The Linaro team proved a few weeks back that they managed to optimize the Android code and showed some impressive numbers. The CPU performance for 3D tasks was increased by up to 100%, while the browser performance by 30%, along with many other improvements.
They also submitted their code to the Android Open Source Project and to CyanogenMod and Android users have been very happy since, because they were expecting to see the improvements both in the stock Android and CyanogenMod custom firmware. Though we have to disappoint you, because CyanogenMod decided not to use the code, according to Steve Kondik, its founder.
Stock Android is now moving to the GCC 4.6 toolchain, while Linaro uses GCC 4.7. And CyanogenMod chose to go for GCC 4.6 too for being more stable and better tested than the newer, bleeding edge 4.7 toolchain. While it’s sad to know we won’t see the improvements soon, a stable environment should be preferred over an untested one. The new 4.7 toolchain could also create compatibility issues.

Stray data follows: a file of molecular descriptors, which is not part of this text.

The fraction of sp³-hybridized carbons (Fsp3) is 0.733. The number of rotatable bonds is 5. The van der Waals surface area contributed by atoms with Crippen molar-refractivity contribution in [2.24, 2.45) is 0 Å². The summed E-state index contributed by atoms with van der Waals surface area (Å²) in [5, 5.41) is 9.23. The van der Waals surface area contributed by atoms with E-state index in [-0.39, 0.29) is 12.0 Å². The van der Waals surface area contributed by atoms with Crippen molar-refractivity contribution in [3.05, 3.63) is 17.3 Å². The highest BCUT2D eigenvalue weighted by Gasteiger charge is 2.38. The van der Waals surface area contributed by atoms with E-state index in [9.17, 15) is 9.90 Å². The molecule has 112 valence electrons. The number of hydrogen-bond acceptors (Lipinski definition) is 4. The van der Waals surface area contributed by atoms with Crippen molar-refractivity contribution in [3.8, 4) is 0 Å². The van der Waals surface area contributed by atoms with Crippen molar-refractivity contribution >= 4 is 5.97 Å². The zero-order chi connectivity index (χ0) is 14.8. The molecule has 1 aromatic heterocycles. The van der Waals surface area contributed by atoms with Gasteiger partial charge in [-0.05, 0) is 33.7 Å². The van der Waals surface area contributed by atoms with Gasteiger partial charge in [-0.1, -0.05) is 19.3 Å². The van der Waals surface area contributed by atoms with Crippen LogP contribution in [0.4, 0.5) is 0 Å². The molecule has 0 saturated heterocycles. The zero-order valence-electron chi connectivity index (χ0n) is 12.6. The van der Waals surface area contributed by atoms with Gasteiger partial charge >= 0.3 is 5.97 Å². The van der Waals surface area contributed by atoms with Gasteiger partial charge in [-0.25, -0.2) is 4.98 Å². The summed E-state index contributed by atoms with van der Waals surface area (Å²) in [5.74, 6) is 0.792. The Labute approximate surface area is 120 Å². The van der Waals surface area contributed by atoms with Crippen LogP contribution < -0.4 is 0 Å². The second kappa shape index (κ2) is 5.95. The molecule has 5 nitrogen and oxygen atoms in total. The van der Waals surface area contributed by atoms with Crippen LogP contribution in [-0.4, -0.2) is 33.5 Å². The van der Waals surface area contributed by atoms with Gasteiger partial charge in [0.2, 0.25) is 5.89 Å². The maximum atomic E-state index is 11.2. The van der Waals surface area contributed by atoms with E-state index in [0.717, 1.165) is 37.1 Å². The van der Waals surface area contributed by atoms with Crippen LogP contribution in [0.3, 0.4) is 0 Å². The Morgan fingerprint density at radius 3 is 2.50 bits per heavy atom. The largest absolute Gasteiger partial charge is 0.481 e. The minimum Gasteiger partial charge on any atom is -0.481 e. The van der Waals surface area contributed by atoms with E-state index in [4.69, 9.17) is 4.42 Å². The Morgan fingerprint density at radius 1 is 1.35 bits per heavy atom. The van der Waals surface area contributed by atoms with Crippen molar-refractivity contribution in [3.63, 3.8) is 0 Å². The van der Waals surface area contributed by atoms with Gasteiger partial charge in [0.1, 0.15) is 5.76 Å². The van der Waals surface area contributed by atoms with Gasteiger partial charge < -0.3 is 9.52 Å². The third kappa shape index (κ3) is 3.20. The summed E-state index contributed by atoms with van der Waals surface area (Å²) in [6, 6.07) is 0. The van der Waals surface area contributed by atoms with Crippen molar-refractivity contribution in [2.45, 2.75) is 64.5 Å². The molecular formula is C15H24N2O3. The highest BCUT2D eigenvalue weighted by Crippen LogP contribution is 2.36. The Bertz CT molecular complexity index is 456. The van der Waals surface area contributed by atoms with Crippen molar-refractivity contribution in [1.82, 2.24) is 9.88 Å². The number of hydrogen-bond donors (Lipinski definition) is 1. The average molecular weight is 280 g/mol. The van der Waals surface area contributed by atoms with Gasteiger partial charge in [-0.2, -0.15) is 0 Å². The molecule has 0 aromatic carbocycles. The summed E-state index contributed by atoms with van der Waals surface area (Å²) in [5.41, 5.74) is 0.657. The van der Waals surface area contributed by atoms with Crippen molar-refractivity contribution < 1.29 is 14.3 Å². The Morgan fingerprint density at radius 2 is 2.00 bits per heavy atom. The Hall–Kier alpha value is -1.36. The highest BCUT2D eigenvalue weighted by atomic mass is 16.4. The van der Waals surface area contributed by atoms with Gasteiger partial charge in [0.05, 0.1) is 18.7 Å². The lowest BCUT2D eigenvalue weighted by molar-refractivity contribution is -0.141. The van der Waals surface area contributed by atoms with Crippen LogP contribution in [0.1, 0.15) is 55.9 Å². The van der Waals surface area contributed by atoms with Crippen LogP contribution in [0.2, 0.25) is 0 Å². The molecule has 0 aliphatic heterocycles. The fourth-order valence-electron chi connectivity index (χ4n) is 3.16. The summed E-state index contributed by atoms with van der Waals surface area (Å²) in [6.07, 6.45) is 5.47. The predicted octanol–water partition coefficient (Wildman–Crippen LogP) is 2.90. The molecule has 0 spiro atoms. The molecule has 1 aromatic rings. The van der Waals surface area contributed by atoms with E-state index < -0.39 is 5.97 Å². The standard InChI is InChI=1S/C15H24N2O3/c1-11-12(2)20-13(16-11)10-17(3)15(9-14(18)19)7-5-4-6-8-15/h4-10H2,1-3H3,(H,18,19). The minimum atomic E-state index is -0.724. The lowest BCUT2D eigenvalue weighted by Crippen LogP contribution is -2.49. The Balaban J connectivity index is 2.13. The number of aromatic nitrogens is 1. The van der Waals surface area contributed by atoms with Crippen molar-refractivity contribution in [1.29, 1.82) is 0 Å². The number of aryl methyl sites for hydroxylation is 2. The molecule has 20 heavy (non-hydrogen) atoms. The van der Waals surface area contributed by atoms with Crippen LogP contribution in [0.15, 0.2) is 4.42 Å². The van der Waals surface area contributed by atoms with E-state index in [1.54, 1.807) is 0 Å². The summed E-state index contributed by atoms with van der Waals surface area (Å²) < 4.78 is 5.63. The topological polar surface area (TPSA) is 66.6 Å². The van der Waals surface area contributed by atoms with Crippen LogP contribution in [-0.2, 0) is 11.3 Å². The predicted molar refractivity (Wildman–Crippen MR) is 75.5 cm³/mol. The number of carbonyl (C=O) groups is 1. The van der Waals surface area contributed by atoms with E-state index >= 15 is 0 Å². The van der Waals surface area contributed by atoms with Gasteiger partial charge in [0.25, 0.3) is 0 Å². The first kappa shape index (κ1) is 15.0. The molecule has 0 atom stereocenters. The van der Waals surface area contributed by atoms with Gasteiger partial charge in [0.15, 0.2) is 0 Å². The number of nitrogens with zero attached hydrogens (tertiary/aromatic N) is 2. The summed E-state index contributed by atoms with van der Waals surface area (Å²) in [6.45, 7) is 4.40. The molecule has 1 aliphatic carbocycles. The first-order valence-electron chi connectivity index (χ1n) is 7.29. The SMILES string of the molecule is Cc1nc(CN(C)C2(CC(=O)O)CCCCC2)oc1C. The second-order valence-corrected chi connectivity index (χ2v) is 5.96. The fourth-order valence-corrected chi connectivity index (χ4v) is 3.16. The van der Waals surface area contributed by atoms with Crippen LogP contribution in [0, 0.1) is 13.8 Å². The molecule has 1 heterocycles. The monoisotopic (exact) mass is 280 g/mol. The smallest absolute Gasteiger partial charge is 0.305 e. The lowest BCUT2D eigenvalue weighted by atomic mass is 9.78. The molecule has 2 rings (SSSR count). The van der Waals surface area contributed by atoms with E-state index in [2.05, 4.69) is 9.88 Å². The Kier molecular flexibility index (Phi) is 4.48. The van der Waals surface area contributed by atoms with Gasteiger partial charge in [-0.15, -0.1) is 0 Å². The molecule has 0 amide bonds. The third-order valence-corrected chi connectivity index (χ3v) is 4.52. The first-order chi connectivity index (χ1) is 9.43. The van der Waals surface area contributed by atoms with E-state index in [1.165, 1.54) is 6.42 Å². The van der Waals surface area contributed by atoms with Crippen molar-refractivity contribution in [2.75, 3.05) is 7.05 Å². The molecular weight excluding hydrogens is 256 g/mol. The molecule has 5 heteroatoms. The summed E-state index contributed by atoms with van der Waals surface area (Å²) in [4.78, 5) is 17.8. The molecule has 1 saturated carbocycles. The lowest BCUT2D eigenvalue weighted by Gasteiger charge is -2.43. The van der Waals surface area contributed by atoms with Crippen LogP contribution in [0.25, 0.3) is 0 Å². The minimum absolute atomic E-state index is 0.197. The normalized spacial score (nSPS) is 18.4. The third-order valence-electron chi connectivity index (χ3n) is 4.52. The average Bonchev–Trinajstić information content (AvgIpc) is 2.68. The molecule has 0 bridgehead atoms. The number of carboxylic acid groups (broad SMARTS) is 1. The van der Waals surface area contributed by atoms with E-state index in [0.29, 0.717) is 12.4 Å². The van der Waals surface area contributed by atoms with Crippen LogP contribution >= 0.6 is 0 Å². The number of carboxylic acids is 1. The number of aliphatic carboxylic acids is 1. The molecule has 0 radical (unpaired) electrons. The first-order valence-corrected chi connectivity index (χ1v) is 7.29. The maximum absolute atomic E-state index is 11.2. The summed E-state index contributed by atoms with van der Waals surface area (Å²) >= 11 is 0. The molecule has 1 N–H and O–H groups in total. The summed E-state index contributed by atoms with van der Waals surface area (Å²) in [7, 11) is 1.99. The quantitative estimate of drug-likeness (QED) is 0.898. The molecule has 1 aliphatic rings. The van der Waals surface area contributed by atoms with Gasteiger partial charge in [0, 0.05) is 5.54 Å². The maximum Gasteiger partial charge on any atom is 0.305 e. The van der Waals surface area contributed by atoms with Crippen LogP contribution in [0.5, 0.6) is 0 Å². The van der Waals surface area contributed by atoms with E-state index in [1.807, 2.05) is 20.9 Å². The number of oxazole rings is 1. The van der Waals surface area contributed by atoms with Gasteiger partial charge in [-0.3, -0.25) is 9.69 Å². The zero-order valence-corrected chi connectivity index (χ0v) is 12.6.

Currently we don’t know when Google is going to move to the GCC 4.7 toolchain, though it might go with it for the Android Jelly Bean and it could even come with Linaro’s optimization or at least a part of it.
While CyanogenMod chose to stay away from Linaro for the moment, it doesn’t mean there aren’t already ports made by others, though there’s nothing stable yet.